Sun Fishing

poem by Lisa Varchol Perron , illustrated by Anna Bron

Learning intention:

I am learning how language influences mood so that I can consider the words that are being used when I interpret mood in texts as well as when I am composing my own.


Success criteria:

  • I can discuss my ideas about the mood of the text.
  • I can identify language that is used by the author to create mood.
  • I can create an illustration based on my interpretation of the mood of the poem and evaluate the interpretation of others, including the magazine’s artist.


Essential criteria:

The English Textual Concept video Representation may help students consider how mood is represented through the text and illustration of this poem. The Australian Curriculum glossary may be used to familiarise students with the meanings of different figurative language techniques such as rhetorical question, personification, and idioms.


Prior to reading, watch the video ‘What’s the Mood?’ from Scholastic. Read the poem aloud without students seeing the illustration, or if you have a digital subscription, play the audio version. After reading, ask students to summarise what the poem is about. They should conclude that it is about someone who decides to go fishing around dusk to try to catch the reflection of the sun as it goes down, but it moves out of reach as the sun disappears from view.

Ask students what mood they think is created by the author (e.g., fun, relaxed, hopeful) and discuss the language used by the author to create this mood, including the figurative language. If the class is familiar with figurative language techniques, you may wish to ask them to identify any that they can find in the poem. Otherwise, you may prefer to use the poem to give them explanations and examples of these techniques.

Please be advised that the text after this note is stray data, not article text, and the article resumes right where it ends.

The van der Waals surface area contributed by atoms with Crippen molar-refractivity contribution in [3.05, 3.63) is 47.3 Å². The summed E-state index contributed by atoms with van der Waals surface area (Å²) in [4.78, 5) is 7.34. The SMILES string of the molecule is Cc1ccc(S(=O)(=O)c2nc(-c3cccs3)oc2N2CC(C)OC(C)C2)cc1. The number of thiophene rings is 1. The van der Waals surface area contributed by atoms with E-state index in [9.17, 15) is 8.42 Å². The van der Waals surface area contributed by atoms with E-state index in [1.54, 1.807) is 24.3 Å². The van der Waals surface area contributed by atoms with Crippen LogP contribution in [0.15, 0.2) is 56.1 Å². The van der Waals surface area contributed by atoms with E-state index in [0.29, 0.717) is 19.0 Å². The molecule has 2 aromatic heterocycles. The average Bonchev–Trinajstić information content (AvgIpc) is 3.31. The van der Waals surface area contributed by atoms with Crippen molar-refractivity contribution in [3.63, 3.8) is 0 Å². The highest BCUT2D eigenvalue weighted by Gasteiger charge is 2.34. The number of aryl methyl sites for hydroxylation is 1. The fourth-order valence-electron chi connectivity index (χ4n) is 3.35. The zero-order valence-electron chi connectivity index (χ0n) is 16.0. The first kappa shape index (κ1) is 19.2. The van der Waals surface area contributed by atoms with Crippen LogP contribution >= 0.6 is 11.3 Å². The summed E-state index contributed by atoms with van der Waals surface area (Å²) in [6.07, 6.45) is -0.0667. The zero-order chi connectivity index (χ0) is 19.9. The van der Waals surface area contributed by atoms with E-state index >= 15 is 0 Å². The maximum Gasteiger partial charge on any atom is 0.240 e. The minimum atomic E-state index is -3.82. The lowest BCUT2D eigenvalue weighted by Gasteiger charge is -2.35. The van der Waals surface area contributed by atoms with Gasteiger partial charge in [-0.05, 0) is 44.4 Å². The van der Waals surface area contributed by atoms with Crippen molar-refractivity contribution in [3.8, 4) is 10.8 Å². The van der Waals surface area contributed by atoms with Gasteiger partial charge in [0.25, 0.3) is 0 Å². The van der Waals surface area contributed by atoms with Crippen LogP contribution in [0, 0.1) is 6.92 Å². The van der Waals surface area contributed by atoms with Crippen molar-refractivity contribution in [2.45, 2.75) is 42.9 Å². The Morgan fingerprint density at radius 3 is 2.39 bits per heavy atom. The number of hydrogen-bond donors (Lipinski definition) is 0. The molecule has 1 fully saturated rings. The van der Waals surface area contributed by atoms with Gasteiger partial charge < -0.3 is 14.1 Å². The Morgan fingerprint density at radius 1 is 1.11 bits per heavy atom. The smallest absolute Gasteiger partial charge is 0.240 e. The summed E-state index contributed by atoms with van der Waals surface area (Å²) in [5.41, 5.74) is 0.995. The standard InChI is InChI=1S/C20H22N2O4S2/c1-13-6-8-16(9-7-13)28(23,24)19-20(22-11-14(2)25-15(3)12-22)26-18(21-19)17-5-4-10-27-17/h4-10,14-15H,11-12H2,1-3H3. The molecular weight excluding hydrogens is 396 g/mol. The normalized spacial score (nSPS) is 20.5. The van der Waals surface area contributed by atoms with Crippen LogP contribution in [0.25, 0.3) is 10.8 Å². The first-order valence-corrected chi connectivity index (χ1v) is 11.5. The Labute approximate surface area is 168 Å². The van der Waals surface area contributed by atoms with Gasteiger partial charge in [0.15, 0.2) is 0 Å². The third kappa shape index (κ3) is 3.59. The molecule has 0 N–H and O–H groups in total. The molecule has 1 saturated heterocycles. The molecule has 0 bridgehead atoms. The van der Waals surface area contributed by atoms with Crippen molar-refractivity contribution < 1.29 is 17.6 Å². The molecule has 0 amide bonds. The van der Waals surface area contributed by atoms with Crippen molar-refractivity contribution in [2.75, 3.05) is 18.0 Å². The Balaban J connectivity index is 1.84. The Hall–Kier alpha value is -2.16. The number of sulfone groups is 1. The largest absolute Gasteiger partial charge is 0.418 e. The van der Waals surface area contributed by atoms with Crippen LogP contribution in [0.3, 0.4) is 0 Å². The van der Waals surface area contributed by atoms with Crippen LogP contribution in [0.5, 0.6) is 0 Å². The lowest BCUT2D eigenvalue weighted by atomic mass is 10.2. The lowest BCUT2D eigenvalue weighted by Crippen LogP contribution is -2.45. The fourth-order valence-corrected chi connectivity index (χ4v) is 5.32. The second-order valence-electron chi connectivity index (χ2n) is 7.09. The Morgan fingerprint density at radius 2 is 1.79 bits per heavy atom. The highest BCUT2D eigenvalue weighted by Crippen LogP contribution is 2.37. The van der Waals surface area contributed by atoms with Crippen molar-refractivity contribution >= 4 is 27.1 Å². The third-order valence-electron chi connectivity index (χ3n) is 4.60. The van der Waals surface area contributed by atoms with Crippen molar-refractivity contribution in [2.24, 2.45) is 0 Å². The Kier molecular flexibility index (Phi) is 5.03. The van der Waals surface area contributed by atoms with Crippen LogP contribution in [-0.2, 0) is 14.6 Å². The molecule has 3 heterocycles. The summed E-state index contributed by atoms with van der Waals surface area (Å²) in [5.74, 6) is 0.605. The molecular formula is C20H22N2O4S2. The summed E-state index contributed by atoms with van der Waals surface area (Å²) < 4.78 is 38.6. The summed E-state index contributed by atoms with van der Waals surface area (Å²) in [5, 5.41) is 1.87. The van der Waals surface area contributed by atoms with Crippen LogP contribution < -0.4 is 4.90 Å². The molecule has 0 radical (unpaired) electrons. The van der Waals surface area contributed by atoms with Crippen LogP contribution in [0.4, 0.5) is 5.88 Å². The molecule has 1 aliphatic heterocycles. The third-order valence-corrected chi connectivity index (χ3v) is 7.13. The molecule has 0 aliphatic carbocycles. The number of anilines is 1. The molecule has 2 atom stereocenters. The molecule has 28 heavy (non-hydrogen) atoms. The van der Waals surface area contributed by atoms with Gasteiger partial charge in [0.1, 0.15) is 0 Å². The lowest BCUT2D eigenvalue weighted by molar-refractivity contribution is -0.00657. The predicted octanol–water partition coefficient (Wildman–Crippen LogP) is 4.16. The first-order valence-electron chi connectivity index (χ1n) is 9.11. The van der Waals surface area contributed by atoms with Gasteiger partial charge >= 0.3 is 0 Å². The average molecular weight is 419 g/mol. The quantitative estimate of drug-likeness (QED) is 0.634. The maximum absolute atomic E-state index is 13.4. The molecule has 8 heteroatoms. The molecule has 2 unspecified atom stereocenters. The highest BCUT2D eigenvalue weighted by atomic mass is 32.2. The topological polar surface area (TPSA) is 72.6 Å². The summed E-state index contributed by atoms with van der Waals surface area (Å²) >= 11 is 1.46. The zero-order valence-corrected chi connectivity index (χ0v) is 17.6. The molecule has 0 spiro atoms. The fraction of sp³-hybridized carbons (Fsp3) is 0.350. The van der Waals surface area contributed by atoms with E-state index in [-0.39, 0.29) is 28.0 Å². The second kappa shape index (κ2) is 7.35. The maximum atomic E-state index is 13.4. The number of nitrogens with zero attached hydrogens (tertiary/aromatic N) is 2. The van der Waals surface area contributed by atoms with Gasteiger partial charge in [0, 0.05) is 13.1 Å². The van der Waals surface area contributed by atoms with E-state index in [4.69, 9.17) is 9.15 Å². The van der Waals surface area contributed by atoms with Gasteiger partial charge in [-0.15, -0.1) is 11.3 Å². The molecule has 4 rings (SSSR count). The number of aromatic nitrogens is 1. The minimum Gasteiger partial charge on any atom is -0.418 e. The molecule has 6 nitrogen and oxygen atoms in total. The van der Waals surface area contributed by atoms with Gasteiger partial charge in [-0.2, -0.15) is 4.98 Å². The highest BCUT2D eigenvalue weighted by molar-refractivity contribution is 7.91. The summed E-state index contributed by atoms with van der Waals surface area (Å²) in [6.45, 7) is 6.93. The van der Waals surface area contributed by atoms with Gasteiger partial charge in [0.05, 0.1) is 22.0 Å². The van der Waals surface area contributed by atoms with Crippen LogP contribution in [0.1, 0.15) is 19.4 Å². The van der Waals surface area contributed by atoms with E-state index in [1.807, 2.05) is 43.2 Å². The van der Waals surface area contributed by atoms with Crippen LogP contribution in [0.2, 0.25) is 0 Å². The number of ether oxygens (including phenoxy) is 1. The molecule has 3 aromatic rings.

Figurative language Meaning Example from poem
Rhetorical question A question that is to be thought about rather than answered. Why would I stand idly by as day gives way to night?
Metaphor Using something to represent something else. Ball of light
Idiom A phrase that does not literally mean what it says. Catch of the day
Personification Applying human characteristics or behaviours to something that is not human. The sun has swum away

Analyse the setting created by the figurative language and other words and descriptions in the poem and discuss how the setting, including place and time of day, contribute to the mood of the poem.

Students should then create an illustration for the poem based on the mood. They should consider the setting, events and colours they would use to bring this poem to life.


Assessment for learning:

After they have completed their illustrations, conduct a gallery walk to compare the different interpretations of mood shown in their art works. Finally, show the students the illustration used for the poem and ask students to analyse the colours, tones and style the artist has chosen in their interpretation. If you have a digital subscription, our digital interactive can be used to analyse the way the artist has used colour to create mood for this poem.